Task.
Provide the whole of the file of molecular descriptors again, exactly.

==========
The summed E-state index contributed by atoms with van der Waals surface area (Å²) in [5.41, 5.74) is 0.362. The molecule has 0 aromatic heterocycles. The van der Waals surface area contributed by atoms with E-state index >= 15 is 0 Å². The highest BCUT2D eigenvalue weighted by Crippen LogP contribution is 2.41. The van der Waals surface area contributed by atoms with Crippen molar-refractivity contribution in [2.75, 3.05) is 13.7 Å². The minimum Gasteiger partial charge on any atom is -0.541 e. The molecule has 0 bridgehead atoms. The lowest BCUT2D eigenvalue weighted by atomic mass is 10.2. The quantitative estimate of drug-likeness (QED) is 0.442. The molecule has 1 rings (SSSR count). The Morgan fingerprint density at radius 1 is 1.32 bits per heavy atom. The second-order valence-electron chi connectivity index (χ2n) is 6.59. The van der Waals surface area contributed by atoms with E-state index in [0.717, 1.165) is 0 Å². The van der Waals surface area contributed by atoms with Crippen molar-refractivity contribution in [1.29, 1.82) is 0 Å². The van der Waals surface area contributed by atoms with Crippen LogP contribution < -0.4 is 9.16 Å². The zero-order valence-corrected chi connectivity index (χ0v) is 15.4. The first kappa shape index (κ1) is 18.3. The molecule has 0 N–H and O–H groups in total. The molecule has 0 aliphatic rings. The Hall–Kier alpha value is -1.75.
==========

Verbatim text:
The summed E-state index contributed by atoms with van der Waals surface area (Å²) in [5.41, 5.74) is 0.362. The molecule has 0 aromatic heterocycles. The van der Waals surface area contributed by atoms with E-state index >= 15 is 0 Å². The highest BCUT2D eigenvalue weighted by Crippen LogP contribution is 2.41. The van der Waals surface area contributed by atoms with Crippen molar-refractivity contribution in [2.75, 3.05) is 13.7 Å². The minimum Gasteiger partial charge on any atom is -0.541 e. The molecule has 0 bridgehead atoms. The lowest BCUT2D eigenvalue weighted by atomic mass is 10.2. The quantitative estimate of drug-likeness (QED) is 0.442. The molecule has 1 rings (SSSR count). The Morgan fingerprint density at radius 1 is 1.32 bits per heavy atom. The second-order valence-electron chi connectivity index (χ2n) is 6.59. The van der Waals surface area contributed by atoms with E-state index in [0.717, 1.165) is 0 Å². The van der Waals surface area contributed by atoms with Crippen molar-refractivity contribution in [1.29, 1.82) is 0 Å². The van der Waals surface area contributed by atoms with Crippen LogP contribution < -0.4 is 9.16 Å². The zero-order valence-corrected chi connectivity index (χ0v) is 15.4. The first kappa shape index (κ1) is 18.3. The molecule has 0 N–H and O–H groups in total. The molecule has 0 aliphatic rings. The Hall–Kier alpha value is -1.75.